Obtaining a mortgage is a crucial step in purchasing a home, assuming you are not flushed with cash or don’t want to lose liquidity by paying in full. However, the process of getting a home loan can be quite lengthy, potentially risking the chance to secure your preferred property before someone else snaps it up. 

This is where getting pre-approval comes in handy – it gives you a better chance to lock down a property when the opportunity arises. 

What is home loan pre-approval?

Pre-approval, also known as conditional approval or approval in principle, is an indication that a lender has agreed to extend you a home loan up to a certain limit, pending conditions. You are under no obligation to accept the loan nor does it compel the lender to grant you the specified amount. 

Instead of a binding guarantee, pre-approval is more of an insight into your borrowing power. Having a preliminary approved loan amount gives you the confidence to shop around for your dream home and allows you to focus your property search based on how much you can afford; saving you time putting in bids for houses outside your budget. 

Another key advantage of pre-approval is it demonstrates to sellers that you are a serious buyer who can financially push through with the transaction, which is especially useful at auctions and in hot markets where buyers need to stand out.

Additionally, pre-approval can potentially expedite the turnaround for the final or unconditional home loan approval given that the lender has already scrutinised many details of your application.

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6.04% p.a.
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What are the required documents to get a home loan pre-approval?

Every home loan provider has a specific set of requirements, which generally consists of documents verifying an applicant’s identity, source of income, debt and savings, and assets and liabilities. 

Depending on your chosen lender, you can apply for a home loan pre-approval online via their platform or make an appointment for a face-to-face meeting with a lending specialist. Here’s a list of everything you need to present to get a home loan pre-approval:

1. Proof of identity

Lenders typically require applicants to present primary and secondary identification documents to prove their identity and citizenship status. This also helps reduce the risk of identity theft and fraud, i.e. another person taking out a loan in your name. Proof of identity documents come in three categories.

Primary photographic identification documents:

  • Australian passport 

  • Australian or New Zealand driver’s licence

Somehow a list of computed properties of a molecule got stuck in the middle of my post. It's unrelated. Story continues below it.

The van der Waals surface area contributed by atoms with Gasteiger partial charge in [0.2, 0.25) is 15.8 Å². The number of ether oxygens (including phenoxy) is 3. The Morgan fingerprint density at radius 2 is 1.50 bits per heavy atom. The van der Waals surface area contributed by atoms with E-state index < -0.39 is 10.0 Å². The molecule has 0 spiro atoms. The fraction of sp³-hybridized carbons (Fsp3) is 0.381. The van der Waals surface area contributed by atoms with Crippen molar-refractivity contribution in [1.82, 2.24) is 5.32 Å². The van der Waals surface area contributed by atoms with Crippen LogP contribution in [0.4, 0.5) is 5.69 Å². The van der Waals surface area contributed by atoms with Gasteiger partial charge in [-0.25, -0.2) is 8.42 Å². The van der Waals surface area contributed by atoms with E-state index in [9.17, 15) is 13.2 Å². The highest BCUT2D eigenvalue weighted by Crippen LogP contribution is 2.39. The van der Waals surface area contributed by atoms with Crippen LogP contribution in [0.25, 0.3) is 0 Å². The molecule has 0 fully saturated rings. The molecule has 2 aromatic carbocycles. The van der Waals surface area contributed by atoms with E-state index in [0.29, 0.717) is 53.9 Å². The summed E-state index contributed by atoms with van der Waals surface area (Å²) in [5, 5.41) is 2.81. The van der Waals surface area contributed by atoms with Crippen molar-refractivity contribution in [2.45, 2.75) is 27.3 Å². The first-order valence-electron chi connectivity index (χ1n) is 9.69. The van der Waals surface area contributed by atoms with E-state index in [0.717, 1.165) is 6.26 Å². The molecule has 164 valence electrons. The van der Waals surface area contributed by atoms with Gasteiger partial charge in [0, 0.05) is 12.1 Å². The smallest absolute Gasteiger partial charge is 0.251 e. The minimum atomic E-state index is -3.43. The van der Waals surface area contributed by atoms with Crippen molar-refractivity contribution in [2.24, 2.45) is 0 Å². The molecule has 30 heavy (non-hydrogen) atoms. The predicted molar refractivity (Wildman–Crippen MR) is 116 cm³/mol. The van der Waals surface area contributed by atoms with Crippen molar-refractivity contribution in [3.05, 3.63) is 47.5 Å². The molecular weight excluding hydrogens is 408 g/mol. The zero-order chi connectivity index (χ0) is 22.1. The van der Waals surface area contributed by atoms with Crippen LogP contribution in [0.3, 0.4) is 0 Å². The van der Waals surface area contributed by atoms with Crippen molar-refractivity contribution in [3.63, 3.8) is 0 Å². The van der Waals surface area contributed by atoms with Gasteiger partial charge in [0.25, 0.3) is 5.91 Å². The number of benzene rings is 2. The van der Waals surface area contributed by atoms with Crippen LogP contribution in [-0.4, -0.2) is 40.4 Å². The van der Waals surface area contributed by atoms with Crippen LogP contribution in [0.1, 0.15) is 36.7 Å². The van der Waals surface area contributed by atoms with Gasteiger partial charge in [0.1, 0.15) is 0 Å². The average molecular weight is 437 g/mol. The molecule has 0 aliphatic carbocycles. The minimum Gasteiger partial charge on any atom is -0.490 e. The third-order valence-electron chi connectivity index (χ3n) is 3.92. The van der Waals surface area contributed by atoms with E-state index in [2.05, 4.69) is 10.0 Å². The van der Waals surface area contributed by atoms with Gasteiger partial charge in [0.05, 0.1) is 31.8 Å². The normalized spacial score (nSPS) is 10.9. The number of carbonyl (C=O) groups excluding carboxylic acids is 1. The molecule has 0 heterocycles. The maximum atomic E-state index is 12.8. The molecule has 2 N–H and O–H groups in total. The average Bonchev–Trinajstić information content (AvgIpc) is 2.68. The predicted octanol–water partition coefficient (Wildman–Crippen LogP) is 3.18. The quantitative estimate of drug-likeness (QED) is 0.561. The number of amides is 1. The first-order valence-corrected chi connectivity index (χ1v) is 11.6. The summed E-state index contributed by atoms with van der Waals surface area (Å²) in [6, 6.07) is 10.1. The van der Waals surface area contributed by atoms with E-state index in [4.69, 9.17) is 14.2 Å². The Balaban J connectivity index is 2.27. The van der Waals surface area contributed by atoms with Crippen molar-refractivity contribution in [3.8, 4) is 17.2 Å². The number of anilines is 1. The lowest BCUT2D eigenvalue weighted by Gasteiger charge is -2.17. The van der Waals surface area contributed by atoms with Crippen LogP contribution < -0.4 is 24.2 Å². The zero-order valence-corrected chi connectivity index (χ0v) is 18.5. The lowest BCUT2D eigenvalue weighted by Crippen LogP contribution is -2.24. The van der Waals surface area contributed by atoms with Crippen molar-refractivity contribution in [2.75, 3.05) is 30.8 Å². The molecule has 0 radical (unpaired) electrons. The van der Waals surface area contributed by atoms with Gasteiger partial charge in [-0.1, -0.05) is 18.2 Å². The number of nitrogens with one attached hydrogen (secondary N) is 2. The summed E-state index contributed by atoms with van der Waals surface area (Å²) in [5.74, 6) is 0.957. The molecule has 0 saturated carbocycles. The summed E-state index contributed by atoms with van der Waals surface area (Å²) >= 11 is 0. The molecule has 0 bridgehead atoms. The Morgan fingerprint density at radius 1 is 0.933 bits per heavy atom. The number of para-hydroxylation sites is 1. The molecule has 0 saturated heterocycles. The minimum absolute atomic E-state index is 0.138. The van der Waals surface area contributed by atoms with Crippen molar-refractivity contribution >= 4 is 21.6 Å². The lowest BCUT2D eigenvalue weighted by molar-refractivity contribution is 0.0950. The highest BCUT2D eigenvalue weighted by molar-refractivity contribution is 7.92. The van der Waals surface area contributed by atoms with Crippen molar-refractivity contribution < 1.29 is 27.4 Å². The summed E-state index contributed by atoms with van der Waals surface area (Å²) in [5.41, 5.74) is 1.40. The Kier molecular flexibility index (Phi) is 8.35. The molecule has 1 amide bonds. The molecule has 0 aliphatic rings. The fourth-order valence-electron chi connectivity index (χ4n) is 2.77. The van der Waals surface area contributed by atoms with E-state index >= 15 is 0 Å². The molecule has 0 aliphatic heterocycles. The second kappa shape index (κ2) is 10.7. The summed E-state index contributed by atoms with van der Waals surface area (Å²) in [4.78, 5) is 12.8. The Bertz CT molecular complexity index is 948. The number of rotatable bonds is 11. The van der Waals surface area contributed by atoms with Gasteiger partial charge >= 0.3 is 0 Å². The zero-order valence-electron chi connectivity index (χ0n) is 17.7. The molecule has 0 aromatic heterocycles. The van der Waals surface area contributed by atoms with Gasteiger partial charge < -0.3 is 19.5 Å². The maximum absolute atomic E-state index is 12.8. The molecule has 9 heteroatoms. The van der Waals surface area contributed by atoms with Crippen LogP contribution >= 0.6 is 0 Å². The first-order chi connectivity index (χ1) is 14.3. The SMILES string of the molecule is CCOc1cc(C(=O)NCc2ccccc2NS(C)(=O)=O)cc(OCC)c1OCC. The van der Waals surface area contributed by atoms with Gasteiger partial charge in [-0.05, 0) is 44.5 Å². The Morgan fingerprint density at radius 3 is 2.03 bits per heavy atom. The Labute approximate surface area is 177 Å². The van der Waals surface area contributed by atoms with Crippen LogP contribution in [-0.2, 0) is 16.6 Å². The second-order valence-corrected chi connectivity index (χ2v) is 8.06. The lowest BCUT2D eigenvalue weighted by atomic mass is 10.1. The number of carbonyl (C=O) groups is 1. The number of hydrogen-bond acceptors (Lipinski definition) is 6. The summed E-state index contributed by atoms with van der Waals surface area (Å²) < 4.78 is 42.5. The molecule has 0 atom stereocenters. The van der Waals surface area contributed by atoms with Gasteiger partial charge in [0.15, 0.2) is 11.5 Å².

• Government-issued firearms licence

  • International passport

  • Foreign national identity card

  • Proof of Age card

Primary non-photographic identification documents: 

  • Birth certificate

  • Foreign citizenship certificate

  • Pension card

  • Medicare card

  • Driver’s licence (with no photo)

Secondary identification documents (with full name and residential address):

  • A notice from the Commonwealth, State, or Territory

  • Australian Tax Office (ATO) notice

  • Council rates or utility bill notice

In most cases, you may only need to present one primary photographic ID to prove your identity. However, the lender may ask for a combination of non-photographic primary and secondary identification documents if you don’t have a primary photo ID.

Note that the documents must be certified copies of the original, are current and not expired (unless otherwise stated), and must be in English or translated into English. You may head to your local Justice of Peace (JP) to have your paperwork certified or, if you apply for your pre-approval in person, have them verified by a qualified representative. 

Further, if your name has changed since the documents were issued, you may have to provide a Change of Name certificate issued by the Registry of Births, Deaths and Marriages. 

2. Proof of income

Lenders assess your ability to repay your loan through documents that prove your income. Your earnings have to be stable and sufficient to cover repayments in addition to your other living expenses and financial commitments. 

Home loan lenders typically prefer borrowers with a steady employment history, but this doesn’t mean self-employed individuals can’t take out a mortgage, let alone get pre-approval. Admittedly though, providing proof of income can be slightly more complex compared to salaried employees. 

Employed applicants are generally required to present the following: